Skiing is somewhere in the vicinity of 22,000 years old—not as sport or recreation, but as a critical mode of transportation for early hunters. But skiing as Americans know it today, complete with high-speed chairlifts and cozy lodges selling overpriced French fries, only began to boom in the mid-1950s. With the advent of artificial snow and metal skis during that decade and plastic boots the next, more Americans took up the sport. Ski resorts, in turn, introduced new amenities to attract bigger crowds with each passing year.
LIFE photographer George Silk hit the slopes in 1957 to capture the building frenzy. A record 3.5 million skiers had made their ways down America’s mountains the previous year, and several of the resorts he visited in Vermont—Stowe, Mount Snow, Mad River Glen—were host to ever more luxurious lodges, high-end apparel and, most of all, epic crowds. “As the peak late-February season approached,” LIFE declared, “the question was where all the skiers would find room to ski.”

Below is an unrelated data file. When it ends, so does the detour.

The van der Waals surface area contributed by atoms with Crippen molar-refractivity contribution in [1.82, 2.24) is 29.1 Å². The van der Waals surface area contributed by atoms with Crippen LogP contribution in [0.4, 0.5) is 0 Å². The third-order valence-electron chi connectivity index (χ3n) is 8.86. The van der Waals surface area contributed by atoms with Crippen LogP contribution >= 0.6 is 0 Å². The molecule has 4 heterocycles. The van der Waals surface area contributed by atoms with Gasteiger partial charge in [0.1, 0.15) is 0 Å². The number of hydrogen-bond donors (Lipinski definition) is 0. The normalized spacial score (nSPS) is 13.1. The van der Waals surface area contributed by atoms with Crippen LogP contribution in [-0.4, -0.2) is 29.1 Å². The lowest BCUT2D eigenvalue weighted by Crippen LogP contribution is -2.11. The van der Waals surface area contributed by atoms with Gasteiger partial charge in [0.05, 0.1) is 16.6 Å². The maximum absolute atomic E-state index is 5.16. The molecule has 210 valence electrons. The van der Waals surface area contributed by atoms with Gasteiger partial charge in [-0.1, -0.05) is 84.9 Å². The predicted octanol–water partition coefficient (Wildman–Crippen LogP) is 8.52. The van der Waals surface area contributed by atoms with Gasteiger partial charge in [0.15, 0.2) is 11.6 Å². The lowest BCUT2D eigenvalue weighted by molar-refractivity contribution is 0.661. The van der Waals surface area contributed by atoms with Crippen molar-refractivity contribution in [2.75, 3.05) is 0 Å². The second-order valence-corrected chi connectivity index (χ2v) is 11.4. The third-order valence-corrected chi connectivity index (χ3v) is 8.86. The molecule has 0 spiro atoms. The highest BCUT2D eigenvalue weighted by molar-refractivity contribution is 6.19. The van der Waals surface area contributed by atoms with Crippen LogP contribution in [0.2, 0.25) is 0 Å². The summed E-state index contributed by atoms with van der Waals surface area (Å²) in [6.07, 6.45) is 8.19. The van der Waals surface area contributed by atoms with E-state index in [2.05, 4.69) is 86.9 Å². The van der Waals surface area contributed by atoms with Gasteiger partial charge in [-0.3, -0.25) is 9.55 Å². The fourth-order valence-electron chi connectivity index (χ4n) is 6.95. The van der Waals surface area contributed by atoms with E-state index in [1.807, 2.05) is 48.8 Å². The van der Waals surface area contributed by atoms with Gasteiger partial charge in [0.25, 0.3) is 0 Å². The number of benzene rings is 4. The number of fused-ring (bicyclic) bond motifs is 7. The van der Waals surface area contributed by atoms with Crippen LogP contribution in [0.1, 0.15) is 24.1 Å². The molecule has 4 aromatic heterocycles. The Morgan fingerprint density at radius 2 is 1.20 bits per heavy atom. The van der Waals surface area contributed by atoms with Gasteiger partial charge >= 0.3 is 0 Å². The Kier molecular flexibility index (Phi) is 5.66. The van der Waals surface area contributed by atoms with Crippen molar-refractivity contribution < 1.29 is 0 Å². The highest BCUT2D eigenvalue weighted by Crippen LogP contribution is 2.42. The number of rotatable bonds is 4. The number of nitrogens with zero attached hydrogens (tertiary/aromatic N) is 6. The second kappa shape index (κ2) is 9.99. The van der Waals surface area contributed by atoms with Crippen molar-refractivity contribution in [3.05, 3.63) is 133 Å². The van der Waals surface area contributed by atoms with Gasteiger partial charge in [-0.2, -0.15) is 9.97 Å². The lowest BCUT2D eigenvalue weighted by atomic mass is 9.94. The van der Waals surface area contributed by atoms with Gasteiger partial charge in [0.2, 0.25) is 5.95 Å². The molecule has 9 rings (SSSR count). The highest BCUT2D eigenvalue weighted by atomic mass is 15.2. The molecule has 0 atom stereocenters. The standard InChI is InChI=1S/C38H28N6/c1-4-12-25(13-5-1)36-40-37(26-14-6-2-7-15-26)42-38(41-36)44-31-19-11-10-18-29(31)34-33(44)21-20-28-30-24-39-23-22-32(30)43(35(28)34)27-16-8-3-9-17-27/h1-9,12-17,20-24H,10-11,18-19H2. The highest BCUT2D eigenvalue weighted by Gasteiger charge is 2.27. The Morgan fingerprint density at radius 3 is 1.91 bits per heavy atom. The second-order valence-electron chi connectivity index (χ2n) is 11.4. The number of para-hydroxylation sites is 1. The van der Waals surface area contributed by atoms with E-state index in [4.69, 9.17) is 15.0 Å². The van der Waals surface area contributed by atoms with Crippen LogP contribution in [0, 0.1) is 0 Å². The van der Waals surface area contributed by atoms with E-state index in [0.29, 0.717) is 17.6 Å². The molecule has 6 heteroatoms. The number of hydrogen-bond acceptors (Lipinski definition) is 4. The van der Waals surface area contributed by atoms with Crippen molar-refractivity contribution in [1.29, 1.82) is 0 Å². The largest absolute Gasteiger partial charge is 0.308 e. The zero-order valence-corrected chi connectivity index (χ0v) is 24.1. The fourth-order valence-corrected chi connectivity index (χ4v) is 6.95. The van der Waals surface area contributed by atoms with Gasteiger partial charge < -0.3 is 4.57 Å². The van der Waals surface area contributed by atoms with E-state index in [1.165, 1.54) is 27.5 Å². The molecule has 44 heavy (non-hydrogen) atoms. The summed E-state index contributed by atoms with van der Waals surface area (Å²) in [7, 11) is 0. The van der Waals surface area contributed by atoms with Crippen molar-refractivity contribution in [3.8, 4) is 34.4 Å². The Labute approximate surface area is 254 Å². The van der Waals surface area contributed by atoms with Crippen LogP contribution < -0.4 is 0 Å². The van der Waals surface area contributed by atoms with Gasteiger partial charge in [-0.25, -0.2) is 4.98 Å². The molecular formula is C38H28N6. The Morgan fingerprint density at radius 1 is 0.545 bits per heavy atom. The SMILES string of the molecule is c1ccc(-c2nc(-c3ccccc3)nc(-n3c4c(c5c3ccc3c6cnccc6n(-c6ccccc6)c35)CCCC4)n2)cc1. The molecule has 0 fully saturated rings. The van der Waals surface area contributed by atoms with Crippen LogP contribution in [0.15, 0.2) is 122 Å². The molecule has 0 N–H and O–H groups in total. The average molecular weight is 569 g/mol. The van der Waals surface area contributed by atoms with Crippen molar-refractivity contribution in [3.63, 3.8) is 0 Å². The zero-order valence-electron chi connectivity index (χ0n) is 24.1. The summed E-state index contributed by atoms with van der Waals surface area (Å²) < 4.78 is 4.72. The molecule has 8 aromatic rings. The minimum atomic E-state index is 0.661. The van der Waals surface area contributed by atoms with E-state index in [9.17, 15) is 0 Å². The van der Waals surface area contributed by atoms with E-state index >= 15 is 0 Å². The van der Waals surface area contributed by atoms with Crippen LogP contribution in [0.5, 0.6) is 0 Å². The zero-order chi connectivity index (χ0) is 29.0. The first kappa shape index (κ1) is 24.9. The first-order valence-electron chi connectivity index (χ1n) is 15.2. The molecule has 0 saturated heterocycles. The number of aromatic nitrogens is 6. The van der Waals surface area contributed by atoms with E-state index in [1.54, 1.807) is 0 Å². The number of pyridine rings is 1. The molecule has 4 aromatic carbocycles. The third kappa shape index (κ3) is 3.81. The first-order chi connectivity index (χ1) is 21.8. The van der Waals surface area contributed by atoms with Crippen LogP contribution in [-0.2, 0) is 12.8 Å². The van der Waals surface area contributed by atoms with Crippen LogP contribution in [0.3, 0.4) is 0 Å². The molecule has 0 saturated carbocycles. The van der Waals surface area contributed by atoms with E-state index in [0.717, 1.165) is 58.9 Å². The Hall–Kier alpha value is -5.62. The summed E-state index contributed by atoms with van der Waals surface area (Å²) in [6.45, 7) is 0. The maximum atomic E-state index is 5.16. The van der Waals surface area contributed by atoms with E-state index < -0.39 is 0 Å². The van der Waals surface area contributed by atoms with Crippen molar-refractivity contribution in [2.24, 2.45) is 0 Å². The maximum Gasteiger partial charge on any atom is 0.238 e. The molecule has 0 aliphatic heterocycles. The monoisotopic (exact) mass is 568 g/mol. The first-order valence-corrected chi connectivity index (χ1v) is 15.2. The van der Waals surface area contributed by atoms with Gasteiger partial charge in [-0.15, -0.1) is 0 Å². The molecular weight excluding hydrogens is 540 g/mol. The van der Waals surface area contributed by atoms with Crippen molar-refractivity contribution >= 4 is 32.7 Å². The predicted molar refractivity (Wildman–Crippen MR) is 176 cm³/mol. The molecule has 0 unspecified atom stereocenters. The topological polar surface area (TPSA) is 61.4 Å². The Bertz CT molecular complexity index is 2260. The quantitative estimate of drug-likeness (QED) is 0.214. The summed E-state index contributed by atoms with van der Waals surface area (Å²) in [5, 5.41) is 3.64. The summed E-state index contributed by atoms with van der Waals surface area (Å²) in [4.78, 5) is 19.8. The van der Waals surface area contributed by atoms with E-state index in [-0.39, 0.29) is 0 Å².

The more skiers there were, the more the businesses rose to meet their demands. Mount Snow served up almost 20,000 hot dogs in a single weekend. Equipment rentals, previously unavailable, now came with free lessons. At Mad River Glen, skiers at the end of a long run could shed their gear and slip into a Catholic Mass. The only ones who weren’t pleased were the “old-line ski addicts,” who viewed new adopters of their sport as “a nuisance that crowds the slopes and inns they once had to themselves.”
But the newcomers were there to stay. The record 3.5 million who hit the slopes in 1956 pale in comparison to statistics for the 2014-2015 winter season, during which 53.6 million people made tracks in the powdery white stuff.
Liz Ronk, who edited this gallery, is the Photo Editor for LIFE.com. Follow her on Twitter @lizabethronk.